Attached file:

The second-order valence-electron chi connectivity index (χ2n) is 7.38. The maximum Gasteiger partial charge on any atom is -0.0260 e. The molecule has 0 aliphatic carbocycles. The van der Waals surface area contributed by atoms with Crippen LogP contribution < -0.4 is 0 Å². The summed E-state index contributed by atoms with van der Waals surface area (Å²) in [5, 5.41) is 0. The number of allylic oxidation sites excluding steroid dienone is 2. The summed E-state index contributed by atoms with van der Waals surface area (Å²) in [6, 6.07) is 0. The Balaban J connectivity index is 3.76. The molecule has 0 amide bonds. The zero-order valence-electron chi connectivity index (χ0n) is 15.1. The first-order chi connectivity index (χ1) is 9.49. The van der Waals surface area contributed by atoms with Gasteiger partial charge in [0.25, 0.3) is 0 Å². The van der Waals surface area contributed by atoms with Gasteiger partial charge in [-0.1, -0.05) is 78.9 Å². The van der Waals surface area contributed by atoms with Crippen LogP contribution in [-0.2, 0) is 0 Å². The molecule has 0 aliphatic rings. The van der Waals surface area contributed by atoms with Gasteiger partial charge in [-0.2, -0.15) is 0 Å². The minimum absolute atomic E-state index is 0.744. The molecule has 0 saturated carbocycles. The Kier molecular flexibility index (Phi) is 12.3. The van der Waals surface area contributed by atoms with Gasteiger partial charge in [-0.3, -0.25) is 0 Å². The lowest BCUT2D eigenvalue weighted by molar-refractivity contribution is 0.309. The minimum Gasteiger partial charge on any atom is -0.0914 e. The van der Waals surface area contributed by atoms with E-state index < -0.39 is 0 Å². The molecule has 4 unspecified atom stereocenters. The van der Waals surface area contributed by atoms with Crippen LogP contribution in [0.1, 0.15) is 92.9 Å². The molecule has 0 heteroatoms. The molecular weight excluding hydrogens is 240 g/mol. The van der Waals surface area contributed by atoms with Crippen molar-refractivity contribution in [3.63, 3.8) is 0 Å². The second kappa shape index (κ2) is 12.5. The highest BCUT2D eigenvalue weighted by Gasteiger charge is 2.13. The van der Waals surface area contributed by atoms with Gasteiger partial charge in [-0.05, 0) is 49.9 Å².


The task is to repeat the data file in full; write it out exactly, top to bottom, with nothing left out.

The second-order valence-electron chi connectivity index (χ2n) is 7.38. The maximum Gasteiger partial charge on any atom is -0.0260 e. The molecule has 0 aliphatic carbocycles. The van der Waals surface area contributed by atoms with Crippen LogP contribution < -0.4 is 0 Å². The summed E-state index contributed by atoms with van der Waals surface area (Å²) in [5, 5.41) is 0. The number of allylic oxidation sites excluding steroid dienone is 2. The summed E-state index contributed by atoms with van der Waals surface area (Å²) in [6, 6.07) is 0. The Balaban J connectivity index is 3.76. The molecule has 0 amide bonds. The zero-order valence-electron chi connectivity index (χ0n) is 15.1. The first-order chi connectivity index (χ1) is 9.49. The van der Waals surface area contributed by atoms with Gasteiger partial charge in [0.25, 0.3) is 0 Å². The van der Waals surface area contributed by atoms with Gasteiger partial charge in [-0.1, -0.05) is 78.9 Å². The van der Waals surface area contributed by atoms with Crippen LogP contribution in [-0.2, 0) is 0 Å². The molecule has 0 aliphatic rings. The van der Waals surface area contributed by atoms with Gasteiger partial charge in [-0.2, -0.15) is 0 Å². The minimum absolute atomic E-state index is 0.744. The molecule has 0 saturated carbocycles. The Kier molecular flexibility index (Phi) is 12.3. The van der Waals surface area contributed by atoms with Gasteiger partial charge in [-0.3, -0.25) is 0 Å². The lowest BCUT2D eigenvalue weighted by molar-refractivity contribution is 0.309. The minimum Gasteiger partial charge on any atom is -0.0914 e. The van der Waals surface area contributed by atoms with E-state index < -0.39 is 0 Å². The molecule has 4 unspecified atom stereocenters. The van der Waals surface area contributed by atoms with Crippen LogP contribution in [0.1, 0.15) is 92.9 Å². The molecule has 0 heteroatoms. The molecular weight excluding hydrogens is 240 g/mol. The van der Waals surface area contributed by atoms with Crippen molar-refractivity contribution in [3.63, 3.8) is 0 Å². The second kappa shape index (κ2) is 12.5. The highest BCUT2D eigenvalue weighted by Gasteiger charge is 2.13. The van der Waals surface area contributed by atoms with Gasteiger partial charge in [-0.05, 0) is 49.9 Å².